China, the world’s top consumer of pork, is set to approve more imports of French pork, processed meat and infant formula, French Finance Minister Bruno Le Maire said in Beijing on Friday, after Beijing agreed to publish the results of plant inspections carried out two years earlier.
China requires every plant that exports meat products to the country to first pass inspections by its quarantine officials. Inspections had been carried out in France in 2015 but not yet published, preventing the French firms from exporting their product to China.
Chinese officials have now said they will publish the audits before the end of this year. It was not clear why the audit reports had been delayed.
“In the sectors of infant formula, pork, and charcuterie products, the publication of audit results that we were waiting for will allow us to export more easily these products as well as beef,” Le Maire said at a press briefing as part of the China-France High-Level Economic and Financial Dialogue.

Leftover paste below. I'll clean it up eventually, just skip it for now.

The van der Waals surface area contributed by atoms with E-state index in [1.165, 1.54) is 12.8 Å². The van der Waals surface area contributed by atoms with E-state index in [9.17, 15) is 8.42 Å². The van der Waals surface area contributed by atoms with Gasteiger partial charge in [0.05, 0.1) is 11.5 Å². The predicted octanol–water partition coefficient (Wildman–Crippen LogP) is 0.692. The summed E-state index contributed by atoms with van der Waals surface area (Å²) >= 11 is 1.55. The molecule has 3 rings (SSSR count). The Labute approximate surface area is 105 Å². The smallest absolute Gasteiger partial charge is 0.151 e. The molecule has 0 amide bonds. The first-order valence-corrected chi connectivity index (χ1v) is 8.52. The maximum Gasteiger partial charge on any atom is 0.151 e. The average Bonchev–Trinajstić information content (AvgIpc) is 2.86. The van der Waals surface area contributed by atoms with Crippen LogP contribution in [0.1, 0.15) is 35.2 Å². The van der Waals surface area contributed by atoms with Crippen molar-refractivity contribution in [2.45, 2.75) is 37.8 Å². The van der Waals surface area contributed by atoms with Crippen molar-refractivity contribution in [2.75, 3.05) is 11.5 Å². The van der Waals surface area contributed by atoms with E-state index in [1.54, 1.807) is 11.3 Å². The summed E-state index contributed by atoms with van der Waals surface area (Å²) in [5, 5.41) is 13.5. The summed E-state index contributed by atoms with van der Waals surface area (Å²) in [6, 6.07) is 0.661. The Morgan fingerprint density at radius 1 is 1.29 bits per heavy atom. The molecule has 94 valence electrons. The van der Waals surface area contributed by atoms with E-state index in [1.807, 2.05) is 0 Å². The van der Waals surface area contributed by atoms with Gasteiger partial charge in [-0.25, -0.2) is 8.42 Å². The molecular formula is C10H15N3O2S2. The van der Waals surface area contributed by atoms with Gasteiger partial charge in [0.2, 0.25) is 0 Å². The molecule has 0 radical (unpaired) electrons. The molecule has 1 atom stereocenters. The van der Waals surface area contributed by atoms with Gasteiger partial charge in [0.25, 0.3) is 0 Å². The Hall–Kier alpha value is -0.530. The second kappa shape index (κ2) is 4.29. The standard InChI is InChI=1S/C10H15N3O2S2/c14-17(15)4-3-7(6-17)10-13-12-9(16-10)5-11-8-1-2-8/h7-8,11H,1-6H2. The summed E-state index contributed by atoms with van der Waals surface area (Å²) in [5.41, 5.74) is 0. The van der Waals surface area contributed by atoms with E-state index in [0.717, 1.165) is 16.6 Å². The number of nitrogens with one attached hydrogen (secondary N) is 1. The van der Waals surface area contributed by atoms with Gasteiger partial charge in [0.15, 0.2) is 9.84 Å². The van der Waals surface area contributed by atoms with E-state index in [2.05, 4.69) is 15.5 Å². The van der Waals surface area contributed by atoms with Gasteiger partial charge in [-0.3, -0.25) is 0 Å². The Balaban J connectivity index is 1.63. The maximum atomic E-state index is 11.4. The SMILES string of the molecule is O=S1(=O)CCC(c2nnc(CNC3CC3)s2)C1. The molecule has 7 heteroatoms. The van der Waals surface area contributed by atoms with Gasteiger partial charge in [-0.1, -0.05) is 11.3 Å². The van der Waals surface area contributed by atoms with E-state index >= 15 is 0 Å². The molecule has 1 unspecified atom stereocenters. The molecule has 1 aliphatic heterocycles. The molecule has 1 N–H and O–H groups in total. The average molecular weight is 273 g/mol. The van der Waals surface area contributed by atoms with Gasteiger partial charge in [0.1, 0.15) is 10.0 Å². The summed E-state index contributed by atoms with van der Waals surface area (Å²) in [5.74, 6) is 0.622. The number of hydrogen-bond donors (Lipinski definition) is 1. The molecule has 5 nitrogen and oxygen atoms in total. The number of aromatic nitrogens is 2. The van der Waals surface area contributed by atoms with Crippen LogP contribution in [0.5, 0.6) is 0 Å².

China is the world’s top importer of pork, and imports surged last year to around 1.6 million tonnes.
China’s demand for processed pork is growing rapidly but until now Beijing has approved only a handful of exporters of processed meat products including dried and cured ham and other charcuterie or cold cuts.
Talks this week are also set to speed up France’s access to the booming Chinese beef market, according to French officials. China had already said earlier this year it planned to lift its ban on French beef but full access has not yet been granted.